As I am particularly fond of reading novels about music and musicians, I took Corona’s “Four Seasons” to consume on holiday in Seville in April 2009. While reading it, I started planning an in-depth tour of Venice with my 70-year old mother, who had never been to Italy before.

I had stopped in Venice briefly when I was 21 and remembered the crowds of tourists at Piazza San Marco. A day later, I hopped on the overnight train to Switzerland.

Venice deserves a second chance.

Armed with “The Rough Guide to Venice and the Veneto” I navigated the 118 islands and 400 bridges of that floating labyrinth which my friends in Amsterdam called “a 17th century time capsule.” The art historian, who rented us the 18th-century palazzo with a stunning view of the Grand Canal, told us about the 53rd Biennale and the various related contemporary art exhibitions. In the ensuing days, we lingered at Peggy Guggenheim‘s extraordinary collection of modern art and sculpture and visited every church that was on our way to the “must-sees” listed in the guidebook.

By the sixth day, I was stomped. The live “classical” music available were limited to 1) various outdoor performances at restaurants in San Marco’s Square (5.50 euros per person if you sit down, and 10 euros for coffee); 2) a free one-off concert of recorder music during Titian’s time at a cultural centre; and 3) evening concerts of Vivaldi’s Four Seasons (at 25 euros per ticket).

But Antonio Vivaldi had written more than 500 concertos (including 36 for bassoon), 90 operas, and some 46 operas. Surely there would be music of Vivaldi to grace this timeless treasure chest of culture! Or is the Four Seasons such a blockbuster (with Beethoven’s 9th a distant second place in the classical music world) that it overshadows other Vivaldi works?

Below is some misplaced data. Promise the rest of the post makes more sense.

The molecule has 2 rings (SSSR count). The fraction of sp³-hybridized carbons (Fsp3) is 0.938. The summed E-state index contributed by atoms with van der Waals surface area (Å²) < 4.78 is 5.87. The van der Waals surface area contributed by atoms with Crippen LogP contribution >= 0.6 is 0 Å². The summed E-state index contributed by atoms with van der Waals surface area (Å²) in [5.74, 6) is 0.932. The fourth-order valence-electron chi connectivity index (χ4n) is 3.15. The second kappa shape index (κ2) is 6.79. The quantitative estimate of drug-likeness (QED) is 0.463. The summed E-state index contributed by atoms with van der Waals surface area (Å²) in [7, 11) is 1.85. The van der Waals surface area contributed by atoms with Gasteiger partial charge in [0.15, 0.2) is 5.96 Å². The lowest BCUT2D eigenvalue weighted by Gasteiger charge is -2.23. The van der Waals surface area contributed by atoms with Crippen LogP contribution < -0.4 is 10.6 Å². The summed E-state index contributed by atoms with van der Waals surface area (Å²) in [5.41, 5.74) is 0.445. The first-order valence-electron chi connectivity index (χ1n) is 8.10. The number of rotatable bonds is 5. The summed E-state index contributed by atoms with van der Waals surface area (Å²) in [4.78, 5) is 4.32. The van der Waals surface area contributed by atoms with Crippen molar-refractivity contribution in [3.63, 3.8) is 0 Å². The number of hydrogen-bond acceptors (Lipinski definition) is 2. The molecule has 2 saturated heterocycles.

When I had nearly exhausted my mother of visual stimulation, I stumbled upon a church not far from San Marco Square. First I heard the sound of a violin concerto. Then I walked into a display of the art of violin making by the Museo Della Musica. Although it was not live music, I was satisfied that there was finally an installation and acknowledgement of Vivaldi in Venice. Like other Vivaldi hunters before me, I had been inadvertently looking for his music.

“Finally,” I said to my mother. “I found Vivaldi. I shall have to come back with Robert.” Then he could fill the silence of the churches and the palazzos with his guitar music —- his Dutch guitar built in Amsterdam, where most of Vivaldi’s music was published. It would complete the circle.

Note to readers:

Vivaldi’s “Concerto in D Major for Guitar” was the first piece that our duo had read and played. Vivaldi’s “Summer” continues to surprise our audiences. We are now arranging “Winter.”

Laurel Corona’s “The Four Seasons” has been translated into French, German, and Spanish. The Dutch version is currently underway. I hope it will be translated into Chinese so that my mother will enjoy it as I have.